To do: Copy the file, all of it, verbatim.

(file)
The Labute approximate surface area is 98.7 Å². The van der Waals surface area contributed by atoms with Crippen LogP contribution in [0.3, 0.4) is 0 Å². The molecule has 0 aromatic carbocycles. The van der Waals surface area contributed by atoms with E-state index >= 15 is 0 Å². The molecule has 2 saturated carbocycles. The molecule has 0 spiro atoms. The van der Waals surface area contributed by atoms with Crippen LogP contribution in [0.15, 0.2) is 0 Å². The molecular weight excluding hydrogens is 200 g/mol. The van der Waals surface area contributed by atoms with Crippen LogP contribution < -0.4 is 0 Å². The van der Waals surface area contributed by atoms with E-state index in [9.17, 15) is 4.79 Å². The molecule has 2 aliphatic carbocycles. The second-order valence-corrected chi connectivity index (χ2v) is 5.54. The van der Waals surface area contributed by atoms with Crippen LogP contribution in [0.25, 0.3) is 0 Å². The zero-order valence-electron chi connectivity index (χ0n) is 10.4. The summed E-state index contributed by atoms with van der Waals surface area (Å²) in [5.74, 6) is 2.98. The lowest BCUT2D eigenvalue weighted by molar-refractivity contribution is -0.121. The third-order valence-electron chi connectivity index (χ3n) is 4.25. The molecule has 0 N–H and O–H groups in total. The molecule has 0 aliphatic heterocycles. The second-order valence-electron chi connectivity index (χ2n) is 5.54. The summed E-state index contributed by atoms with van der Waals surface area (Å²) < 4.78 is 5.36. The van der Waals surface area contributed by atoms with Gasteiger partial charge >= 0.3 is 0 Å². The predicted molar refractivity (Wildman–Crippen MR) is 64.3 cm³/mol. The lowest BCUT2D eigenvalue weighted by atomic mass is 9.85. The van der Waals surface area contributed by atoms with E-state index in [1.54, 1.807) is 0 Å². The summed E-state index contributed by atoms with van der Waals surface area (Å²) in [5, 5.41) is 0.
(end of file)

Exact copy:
The Labute approximate surface area is 98.7 Å². The van der Waals surface area contributed by atoms with Crippen LogP contribution in [0.3, 0.4) is 0 Å². The molecule has 0 aromatic carbocycles. The van der Waals surface area contributed by atoms with E-state index >= 15 is 0 Å². The molecule has 2 saturated carbocycles. The molecule has 0 spiro atoms. The van der Waals surface area contributed by atoms with Crippen LogP contribution in [0.15, 0.2) is 0 Å². The molecular weight excluding hydrogens is 200 g/mol. The van der Waals surface area contributed by atoms with Crippen LogP contribution < -0.4 is 0 Å². The van der Waals surface area contributed by atoms with E-state index in [9.17, 15) is 4.79 Å². The molecule has 2 aliphatic carbocycles. The second-order valence-corrected chi connectivity index (χ2v) is 5.54. The van der Waals surface area contributed by atoms with Crippen LogP contribution in [0.25, 0.3) is 0 Å². The zero-order valence-electron chi connectivity index (χ0n) is 10.4. The summed E-state index contributed by atoms with van der Waals surface area (Å²) in [5.74, 6) is 2.98. The lowest BCUT2D eigenvalue weighted by molar-refractivity contribution is -0.121. The third-order valence-electron chi connectivity index (χ3n) is 4.25. The molecule has 0 N–H and O–H groups in total. The molecule has 0 aliphatic heterocycles. The second-order valence-electron chi connectivity index (χ2n) is 5.54. The summed E-state index contributed by atoms with van der Waals surface area (Å²) < 4.78 is 5.36. The van der Waals surface area contributed by atoms with Gasteiger partial charge >= 0.3 is 0 Å². The predicted molar refractivity (Wildman–Crippen MR) is 64.3 cm³/mol. The lowest BCUT2D eigenvalue weighted by atomic mass is 9.85. The van der Waals surface area contributed by atoms with E-state index in [1.54, 1.807) is 0 Å². The summed E-state index contributed by atoms with van der Waals surface area (Å²) in [5, 5.41) is 0.